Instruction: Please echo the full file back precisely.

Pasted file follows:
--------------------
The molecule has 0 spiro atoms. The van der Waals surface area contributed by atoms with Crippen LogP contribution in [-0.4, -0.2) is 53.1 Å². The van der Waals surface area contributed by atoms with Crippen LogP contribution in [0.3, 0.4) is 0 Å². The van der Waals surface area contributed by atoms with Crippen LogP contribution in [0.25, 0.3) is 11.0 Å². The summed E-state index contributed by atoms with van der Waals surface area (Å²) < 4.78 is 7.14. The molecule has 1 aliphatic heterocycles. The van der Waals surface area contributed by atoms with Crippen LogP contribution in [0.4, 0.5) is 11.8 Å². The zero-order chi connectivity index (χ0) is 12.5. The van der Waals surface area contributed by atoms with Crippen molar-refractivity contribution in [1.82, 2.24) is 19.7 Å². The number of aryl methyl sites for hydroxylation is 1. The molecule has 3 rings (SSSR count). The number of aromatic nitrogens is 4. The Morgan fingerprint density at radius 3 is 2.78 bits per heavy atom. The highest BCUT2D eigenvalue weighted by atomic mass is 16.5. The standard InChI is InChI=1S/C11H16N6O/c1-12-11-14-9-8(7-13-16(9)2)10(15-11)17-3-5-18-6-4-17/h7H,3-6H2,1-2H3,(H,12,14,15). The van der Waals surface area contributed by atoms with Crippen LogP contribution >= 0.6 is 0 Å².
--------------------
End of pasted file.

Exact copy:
The molecule has 0 spiro atoms. The van der Waals surface area contributed by atoms with Crippen LogP contribution in [-0.4, -0.2) is 53.1 Å². The van der Waals surface area contributed by atoms with Crippen LogP contribution in [0.3, 0.4) is 0 Å². The van der Waals surface area contributed by atoms with Crippen LogP contribution in [0.25, 0.3) is 11.0 Å². The summed E-state index contributed by atoms with van der Waals surface area (Å²) < 4.78 is 7.14. The molecule has 1 aliphatic heterocycles. The van der Waals surface area contributed by atoms with Crippen LogP contribution in [0.4, 0.5) is 11.8 Å². The zero-order chi connectivity index (χ0) is 12.5. The van der Waals surface area contributed by atoms with Crippen molar-refractivity contribution in [1.82, 2.24) is 19.7 Å². The number of aryl methyl sites for hydroxylation is 1. The molecule has 3 rings (SSSR count). The number of aromatic nitrogens is 4. The Morgan fingerprint density at radius 3 is 2.78 bits per heavy atom. The highest BCUT2D eigenvalue weighted by atomic mass is 16.5. The standard InChI is InChI=1S/C11H16N6O/c1-12-11-14-9-8(7-13-16(9)2)10(15-11)17-3-5-18-6-4-17/h7H,3-6H2,1-2H3,(H,12,14,15). The van der Waals surface area contributed by atoms with Crippen LogP contribution >= 0.6 is 0 Å².